We’ve compiled a handy list of our go-to resources for when we’re working on a project and need to learn a new skill or just get a little inspiration. We have found these websites really helpful and hope you do too. Please comment if you have a favorite or if there are any others that you’d like to share!
1. Code Academy
Whether you’re a beginner or just want to expand your skills, Code Academy is a wonderful resource for learning web development. Code Academy’s approach is task-based and interactive. It includes a written lesson followed by a short assignment that you complete and submit on their platform. It’s simple to use and gives helpful feedback along the way.
Aquent Gymnasium is another free resource to use when learning to code. Aquent was created with designers in mind, so the lessons are relatable and easy to understand. Once you take a quick quiz proving you are in fact a designer, you can access their video lessons where the instructor gives a tutorial and you work through it on your own.
Have you ever heard of Twitter Bootstrap? Well, Freestyle is just like that, but for native apps. If you’re not familiar, Freestyle is a simple framework using CSS that designers and developers can use to build native apps for both iOS and Android.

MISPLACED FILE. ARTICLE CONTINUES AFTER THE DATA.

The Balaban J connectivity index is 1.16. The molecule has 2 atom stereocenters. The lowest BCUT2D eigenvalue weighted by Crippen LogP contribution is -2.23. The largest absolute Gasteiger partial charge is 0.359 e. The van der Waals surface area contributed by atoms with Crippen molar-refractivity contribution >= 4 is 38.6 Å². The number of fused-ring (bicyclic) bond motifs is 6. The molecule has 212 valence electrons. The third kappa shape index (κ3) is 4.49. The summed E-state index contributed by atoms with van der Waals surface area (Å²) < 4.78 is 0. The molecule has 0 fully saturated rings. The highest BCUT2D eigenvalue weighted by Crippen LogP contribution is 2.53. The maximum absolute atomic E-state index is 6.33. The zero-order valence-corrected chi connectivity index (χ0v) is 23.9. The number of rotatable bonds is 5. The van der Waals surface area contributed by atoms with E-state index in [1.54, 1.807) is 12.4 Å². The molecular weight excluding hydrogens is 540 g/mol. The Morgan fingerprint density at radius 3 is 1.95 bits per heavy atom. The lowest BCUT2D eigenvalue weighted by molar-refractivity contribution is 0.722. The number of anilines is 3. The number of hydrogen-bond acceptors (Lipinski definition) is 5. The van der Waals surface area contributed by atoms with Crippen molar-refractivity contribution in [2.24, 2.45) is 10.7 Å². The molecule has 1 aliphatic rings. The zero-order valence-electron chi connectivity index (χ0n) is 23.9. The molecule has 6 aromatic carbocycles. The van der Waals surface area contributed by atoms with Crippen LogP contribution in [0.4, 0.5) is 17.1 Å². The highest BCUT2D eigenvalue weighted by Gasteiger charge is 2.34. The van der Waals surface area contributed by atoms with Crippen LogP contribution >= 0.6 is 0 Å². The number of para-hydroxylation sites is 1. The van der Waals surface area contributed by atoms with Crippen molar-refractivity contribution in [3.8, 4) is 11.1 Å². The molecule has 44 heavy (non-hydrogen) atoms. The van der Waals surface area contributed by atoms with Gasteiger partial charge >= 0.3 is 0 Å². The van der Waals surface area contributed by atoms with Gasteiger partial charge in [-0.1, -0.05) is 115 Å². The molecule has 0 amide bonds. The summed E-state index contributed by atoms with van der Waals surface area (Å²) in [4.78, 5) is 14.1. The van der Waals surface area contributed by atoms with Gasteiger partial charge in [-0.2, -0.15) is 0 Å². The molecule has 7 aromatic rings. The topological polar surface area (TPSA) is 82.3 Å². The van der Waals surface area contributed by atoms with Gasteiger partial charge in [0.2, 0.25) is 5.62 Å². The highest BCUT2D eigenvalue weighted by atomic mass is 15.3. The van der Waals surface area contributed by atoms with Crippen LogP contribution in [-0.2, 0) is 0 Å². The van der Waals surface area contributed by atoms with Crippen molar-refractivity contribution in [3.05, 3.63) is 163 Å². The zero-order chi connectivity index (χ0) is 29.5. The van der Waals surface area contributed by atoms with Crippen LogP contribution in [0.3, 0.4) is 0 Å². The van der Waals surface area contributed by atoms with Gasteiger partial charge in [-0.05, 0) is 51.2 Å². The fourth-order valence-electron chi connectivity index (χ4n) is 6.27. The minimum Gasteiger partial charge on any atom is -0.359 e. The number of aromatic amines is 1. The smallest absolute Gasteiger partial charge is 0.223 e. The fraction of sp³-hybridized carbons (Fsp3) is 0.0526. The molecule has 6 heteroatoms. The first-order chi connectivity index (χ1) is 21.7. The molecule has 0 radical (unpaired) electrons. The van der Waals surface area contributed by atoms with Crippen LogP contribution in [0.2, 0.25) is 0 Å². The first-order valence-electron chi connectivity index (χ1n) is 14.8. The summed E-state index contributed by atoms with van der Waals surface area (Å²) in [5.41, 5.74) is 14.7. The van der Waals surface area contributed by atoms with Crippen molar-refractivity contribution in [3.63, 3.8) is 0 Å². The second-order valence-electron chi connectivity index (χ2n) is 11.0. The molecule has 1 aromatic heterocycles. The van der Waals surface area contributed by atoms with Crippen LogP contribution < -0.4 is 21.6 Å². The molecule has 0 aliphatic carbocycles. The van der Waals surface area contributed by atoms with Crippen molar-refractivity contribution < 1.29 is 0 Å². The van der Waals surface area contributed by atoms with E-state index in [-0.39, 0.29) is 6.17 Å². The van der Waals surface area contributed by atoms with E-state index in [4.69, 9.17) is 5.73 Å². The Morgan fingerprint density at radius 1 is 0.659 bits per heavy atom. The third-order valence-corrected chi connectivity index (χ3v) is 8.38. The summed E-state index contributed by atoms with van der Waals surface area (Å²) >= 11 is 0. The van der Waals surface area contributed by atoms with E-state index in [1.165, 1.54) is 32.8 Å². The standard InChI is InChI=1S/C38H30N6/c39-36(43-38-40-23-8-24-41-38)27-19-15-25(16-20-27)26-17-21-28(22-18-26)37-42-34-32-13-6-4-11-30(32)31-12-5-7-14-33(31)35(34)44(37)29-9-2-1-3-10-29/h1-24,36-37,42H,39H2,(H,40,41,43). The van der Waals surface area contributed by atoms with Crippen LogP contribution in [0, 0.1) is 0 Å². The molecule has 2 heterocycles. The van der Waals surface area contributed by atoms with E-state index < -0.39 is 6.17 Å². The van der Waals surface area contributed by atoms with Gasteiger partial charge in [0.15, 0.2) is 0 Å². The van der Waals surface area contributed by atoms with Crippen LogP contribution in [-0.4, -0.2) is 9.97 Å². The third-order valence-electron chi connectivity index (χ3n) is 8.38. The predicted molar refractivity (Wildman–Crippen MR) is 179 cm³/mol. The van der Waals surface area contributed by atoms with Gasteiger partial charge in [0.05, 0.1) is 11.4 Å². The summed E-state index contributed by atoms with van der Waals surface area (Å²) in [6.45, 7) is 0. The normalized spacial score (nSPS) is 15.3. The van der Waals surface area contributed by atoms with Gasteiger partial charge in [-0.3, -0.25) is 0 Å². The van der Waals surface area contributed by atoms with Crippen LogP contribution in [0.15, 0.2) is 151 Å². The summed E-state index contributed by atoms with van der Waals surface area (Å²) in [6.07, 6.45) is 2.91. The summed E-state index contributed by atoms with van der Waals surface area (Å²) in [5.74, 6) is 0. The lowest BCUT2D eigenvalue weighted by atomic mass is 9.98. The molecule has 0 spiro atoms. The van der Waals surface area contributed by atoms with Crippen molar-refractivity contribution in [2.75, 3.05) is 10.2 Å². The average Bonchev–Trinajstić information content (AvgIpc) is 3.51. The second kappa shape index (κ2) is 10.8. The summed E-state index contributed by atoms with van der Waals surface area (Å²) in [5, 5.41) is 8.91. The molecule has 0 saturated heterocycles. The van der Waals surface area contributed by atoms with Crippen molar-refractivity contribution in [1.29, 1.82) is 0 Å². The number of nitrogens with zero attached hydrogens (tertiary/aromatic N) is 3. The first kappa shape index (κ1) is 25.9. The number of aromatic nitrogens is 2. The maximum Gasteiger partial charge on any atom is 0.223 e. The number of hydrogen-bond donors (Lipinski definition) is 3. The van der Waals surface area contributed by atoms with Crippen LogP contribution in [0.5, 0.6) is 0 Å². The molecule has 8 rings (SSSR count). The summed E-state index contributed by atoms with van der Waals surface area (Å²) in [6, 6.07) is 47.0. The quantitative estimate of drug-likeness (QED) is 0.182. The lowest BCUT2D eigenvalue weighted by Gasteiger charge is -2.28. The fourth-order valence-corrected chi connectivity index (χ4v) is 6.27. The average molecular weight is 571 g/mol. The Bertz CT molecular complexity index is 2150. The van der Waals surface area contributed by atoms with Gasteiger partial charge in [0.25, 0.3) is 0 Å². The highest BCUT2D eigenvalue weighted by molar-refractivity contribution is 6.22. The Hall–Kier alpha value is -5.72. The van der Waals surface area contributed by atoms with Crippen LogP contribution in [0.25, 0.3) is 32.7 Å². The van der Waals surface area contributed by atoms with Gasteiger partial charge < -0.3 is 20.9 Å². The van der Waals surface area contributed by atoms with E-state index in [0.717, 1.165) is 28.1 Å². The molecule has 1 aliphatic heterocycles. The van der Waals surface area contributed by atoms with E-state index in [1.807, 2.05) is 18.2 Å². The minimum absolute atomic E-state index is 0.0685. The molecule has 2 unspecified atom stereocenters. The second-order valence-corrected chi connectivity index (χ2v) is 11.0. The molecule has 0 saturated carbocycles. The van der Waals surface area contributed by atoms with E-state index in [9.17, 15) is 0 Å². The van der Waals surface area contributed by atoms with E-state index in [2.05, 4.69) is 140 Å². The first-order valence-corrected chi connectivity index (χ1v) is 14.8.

Hoefler & Co., the makers of Gotham and many other beloved fonts, have developed another webfont solution for design professionals. Cloud.typography is the online library of all 900+ of their fonts, including their new ScreenSmart collection. Like Google Fonts, Cloud.typography will allow you to link their fonts to your webpage through CSS. They offer five free fonts when you sign up, but the service is subscription based.
Pttrns is our go-to site when looking for inspiration for mobile user interface design. Browsing through the patterns is a good way to stay up-to-date on the latest trends for mobile design.
Like Pttrns, PatternTap has a large library that can spark creativity. What’s nice about the website is you can filter which platform you want to look at, as well as the type and style.
Really Good Emails is a great source for email design inspiration. Having to work on email design over the summer, we have a new appreciation for this overlooked form of communication. You will never look at your emails the same way again!
This website covers all design mediums! This is our go-to for everything from logos to layouts. You can easily spend hours browsing through their archives. Though we certainly love Pinterest, Designspiration is a nice alternative when working on a project, because everything submitted is carefully reviewed by administrators.
This is a valuable resource for designers and artists who do freelance work. The website allows you to enter some basic information about the job you’ve completed and how much you were compensated. This is handy if you’re unsure about how much to charge or if you just want to get a little more information about competitive pay rates. This totally breaks down the barriers and gives you the facts.
“Smart dummy copy for people who give a damn.” There are loads of these Lorum Ipsum generators out there, but this one gives you filler text that’s focused on social justice. It’s a sneaky way to have a little extra fun with your comps and also save the world.